> Partnership Evolution
> Incorporating Self-interests
The first two sections of this unit on incorporating self-interests —Acknowledge the Presence of Self-interests and Own Your Own Interests—were gentle ways of beginning to give the partnership permission to deal with self-interests. Now it’s time to actually get them on the table. This section first gives you background information on the importance of cohesion in diversity and including difficult people. Then it gives you techniques for uncovering self-interests.
Cohesion in Diversity
One of the challenges facing partnerships is the increasing diversity in their communities and among their members. Diversity encompasses a variety of factors: locale (regional, urban, suburban, rural); demographics (age, religion, race, sexuality, country of origin); knowledge (education, skills, professional affiliations, organizational memberships); and personal experiences.
Researchers have discussed the influence of diversity on successful group performance. Their research concludes that teams made up of individuals with different personalities and a variety of skills, knowledge, abilities and perspectives, are more effective than homogeneous groups. Diverse knowledge and skills, in combination with a balance of personality types, is thus key for team success. This also means there is a much wider divergence of self-interests.
Yet in this challenge, everyone is needed to make a difference in the lives of older adults. The success of community partnerships therefore depends on how you celebrate diversity —and the many value systems, points of view and self-interests that go with it.
Including Difficult People
As an exercise, take a moment and imagine a difficult person whom you’ve encountered in your partnership or in another organization of which you’ve been a member. Think about all the ways this person has made life challenging for the group and for you.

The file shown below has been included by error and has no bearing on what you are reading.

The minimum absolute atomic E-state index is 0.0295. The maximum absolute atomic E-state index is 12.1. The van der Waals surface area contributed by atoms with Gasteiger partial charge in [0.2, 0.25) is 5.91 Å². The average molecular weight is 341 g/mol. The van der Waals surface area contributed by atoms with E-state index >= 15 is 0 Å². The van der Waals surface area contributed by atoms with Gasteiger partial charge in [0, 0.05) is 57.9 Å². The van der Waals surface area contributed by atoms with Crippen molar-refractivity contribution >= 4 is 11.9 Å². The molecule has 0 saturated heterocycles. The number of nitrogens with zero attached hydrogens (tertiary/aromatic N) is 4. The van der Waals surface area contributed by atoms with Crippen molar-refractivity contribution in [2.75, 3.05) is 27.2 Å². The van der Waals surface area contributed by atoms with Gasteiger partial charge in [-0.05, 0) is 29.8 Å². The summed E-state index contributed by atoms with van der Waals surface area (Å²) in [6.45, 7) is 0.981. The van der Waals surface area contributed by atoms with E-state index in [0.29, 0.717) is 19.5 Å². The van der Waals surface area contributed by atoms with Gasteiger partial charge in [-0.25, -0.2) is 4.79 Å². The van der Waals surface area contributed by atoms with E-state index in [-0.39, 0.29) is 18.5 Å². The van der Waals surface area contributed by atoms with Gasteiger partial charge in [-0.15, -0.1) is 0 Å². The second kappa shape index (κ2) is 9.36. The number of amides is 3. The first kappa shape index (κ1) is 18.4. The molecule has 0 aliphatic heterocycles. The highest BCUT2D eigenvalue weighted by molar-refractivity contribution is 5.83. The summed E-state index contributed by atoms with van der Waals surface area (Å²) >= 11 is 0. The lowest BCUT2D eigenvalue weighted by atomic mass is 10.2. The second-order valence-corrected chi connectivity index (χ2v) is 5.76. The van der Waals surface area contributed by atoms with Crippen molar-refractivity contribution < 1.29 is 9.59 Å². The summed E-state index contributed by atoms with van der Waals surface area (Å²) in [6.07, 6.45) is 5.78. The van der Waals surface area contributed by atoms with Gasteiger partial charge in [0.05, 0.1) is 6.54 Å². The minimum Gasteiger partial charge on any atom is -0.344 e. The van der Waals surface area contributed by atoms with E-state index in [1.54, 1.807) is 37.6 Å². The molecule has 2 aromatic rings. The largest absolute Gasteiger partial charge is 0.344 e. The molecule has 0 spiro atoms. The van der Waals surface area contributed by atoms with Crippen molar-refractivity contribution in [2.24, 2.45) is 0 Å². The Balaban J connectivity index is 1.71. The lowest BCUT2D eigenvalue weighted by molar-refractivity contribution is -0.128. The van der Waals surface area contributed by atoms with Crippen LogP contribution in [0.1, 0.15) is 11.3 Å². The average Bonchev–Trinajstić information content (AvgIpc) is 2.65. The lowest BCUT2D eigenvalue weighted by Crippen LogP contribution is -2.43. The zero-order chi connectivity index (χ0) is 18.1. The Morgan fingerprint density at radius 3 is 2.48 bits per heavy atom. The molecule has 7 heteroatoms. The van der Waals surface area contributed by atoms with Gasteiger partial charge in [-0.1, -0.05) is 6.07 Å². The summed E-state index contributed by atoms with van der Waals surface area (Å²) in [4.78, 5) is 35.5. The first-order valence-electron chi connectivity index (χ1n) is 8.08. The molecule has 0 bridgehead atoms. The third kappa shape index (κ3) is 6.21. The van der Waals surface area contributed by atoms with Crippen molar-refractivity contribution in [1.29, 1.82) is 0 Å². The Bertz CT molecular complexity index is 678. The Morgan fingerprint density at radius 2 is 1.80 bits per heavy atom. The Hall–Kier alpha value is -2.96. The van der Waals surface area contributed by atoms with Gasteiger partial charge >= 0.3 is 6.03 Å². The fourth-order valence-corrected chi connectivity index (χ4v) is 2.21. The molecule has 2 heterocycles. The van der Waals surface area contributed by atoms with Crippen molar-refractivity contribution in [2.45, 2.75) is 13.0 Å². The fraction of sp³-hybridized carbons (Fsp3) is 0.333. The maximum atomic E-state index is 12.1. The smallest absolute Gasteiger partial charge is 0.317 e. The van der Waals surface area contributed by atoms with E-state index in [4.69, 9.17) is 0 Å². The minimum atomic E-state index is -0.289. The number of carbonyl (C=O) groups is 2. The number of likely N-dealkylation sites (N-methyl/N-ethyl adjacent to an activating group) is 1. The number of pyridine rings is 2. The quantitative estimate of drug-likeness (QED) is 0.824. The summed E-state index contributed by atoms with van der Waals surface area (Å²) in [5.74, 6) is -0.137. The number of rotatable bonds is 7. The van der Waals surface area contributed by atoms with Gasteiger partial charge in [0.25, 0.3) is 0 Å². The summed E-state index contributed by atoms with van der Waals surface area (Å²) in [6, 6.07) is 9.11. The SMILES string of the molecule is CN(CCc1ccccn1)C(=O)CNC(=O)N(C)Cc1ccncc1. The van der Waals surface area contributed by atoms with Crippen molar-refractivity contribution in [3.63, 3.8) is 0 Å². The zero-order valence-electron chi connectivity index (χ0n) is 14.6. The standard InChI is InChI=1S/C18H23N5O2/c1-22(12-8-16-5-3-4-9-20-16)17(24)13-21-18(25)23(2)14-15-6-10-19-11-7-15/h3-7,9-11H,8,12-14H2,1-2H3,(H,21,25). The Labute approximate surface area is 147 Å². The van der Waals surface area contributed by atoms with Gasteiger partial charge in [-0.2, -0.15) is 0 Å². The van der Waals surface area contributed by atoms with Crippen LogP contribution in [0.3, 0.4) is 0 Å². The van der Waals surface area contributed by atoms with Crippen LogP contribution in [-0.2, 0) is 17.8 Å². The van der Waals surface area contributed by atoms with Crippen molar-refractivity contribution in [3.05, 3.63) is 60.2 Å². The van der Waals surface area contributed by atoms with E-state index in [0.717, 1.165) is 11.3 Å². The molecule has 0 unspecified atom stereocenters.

This difficult person may seem different from you. On a personal level, he or she might have a whiney voice, bad hygiene, wear too much perfume, hum while at work, gossip, come to meetings late, or a hundred other things. On a work level, he or she might ask irrelevant questions, not show up on time, not follow through on tasks, or attempt to control the group through their personality and the demands they make. The list is endless.
The first reaction for most partners is to wish the difficult people were gone. After all, they limit what the group can accomplish. The second reaction is to blame them for any lack of progress.
But in actuality, difficult people are no different than you. What’s really happening is they are not getting their self-interests met and neither are you.
Yes, there are difficult people out there and in your partnership. But in truth most of them are appreciated and loved by someone, just not by you and others in the group.
Keep in mind that members can possess all the personal and professional idiosyncrasies they want, as long as those attributes don’t stop the partnership from completing its work. But to stay on track means you have to uncover their self-interests. And yours.
Techniques for Uncovering Self-interests
Barbara Jordan, one of the first African-American women elected to the U.S. House of Representatives, once said, “Don’t call for black power or green power, call for brainpower.” When uncovering self-interests, you are looking for the brainpower that drives the partnership. You want people to think through the ways that the partnership can tap the abundant resources in the diverse self-interests of your members, complete with all of their diversity and difficulties.
Here are two techniques for uncovering self-interests: